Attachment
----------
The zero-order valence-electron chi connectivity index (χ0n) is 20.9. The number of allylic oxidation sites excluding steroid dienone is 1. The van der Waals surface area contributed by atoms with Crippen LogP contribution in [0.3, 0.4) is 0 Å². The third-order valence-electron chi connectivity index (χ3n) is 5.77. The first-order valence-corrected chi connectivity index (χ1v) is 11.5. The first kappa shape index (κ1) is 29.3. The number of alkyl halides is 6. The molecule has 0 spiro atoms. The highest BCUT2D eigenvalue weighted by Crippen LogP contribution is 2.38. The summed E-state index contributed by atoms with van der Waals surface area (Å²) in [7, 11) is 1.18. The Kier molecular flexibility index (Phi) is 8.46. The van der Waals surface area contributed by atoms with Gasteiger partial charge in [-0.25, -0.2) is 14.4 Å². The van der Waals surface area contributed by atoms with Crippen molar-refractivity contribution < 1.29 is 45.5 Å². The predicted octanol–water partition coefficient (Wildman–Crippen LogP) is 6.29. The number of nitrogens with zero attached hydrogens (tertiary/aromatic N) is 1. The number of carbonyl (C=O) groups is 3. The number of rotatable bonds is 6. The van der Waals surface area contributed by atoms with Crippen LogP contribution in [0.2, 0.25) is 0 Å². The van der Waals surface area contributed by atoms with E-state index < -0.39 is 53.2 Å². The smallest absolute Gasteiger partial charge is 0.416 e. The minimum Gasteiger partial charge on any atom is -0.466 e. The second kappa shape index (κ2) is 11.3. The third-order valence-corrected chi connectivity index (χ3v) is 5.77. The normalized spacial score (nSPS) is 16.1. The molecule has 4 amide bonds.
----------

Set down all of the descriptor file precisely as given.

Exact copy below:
The zero-order valence-electron chi connectivity index (χ0n) is 20.9. The number of allylic oxidation sites excluding steroid dienone is 1. The van der Waals surface area contributed by atoms with Crippen LogP contribution in [0.3, 0.4) is 0 Å². The third-order valence-electron chi connectivity index (χ3n) is 5.77. The first-order valence-corrected chi connectivity index (χ1v) is 11.5. The first kappa shape index (κ1) is 29.3. The number of alkyl halides is 6. The molecule has 0 spiro atoms. The highest BCUT2D eigenvalue weighted by Crippen LogP contribution is 2.38. The summed E-state index contributed by atoms with van der Waals surface area (Å²) in [7, 11) is 1.18. The Kier molecular flexibility index (Phi) is 8.46. The van der Waals surface area contributed by atoms with Gasteiger partial charge in [-0.25, -0.2) is 14.4 Å². The van der Waals surface area contributed by atoms with Crippen molar-refractivity contribution < 1.29 is 45.5 Å². The predicted octanol–water partition coefficient (Wildman–Crippen LogP) is 6.29. The number of nitrogens with zero attached hydrogens (tertiary/aromatic N) is 1. The number of carbonyl (C=O) groups is 3. The number of rotatable bonds is 6. The van der Waals surface area contributed by atoms with Crippen LogP contribution in [0.2, 0.25) is 0 Å². The van der Waals surface area contributed by atoms with E-state index < -0.39 is 53.2 Å². The smallest absolute Gasteiger partial charge is 0.416 e. The minimum Gasteiger partial charge on any atom is -0.466 e. The second kappa shape index (κ2) is 11.3. The third-order valence-corrected chi connectivity index (χ3v) is 5.77. The normalized spacial score (nSPS) is 16.1. The molecule has 4 amide bonds.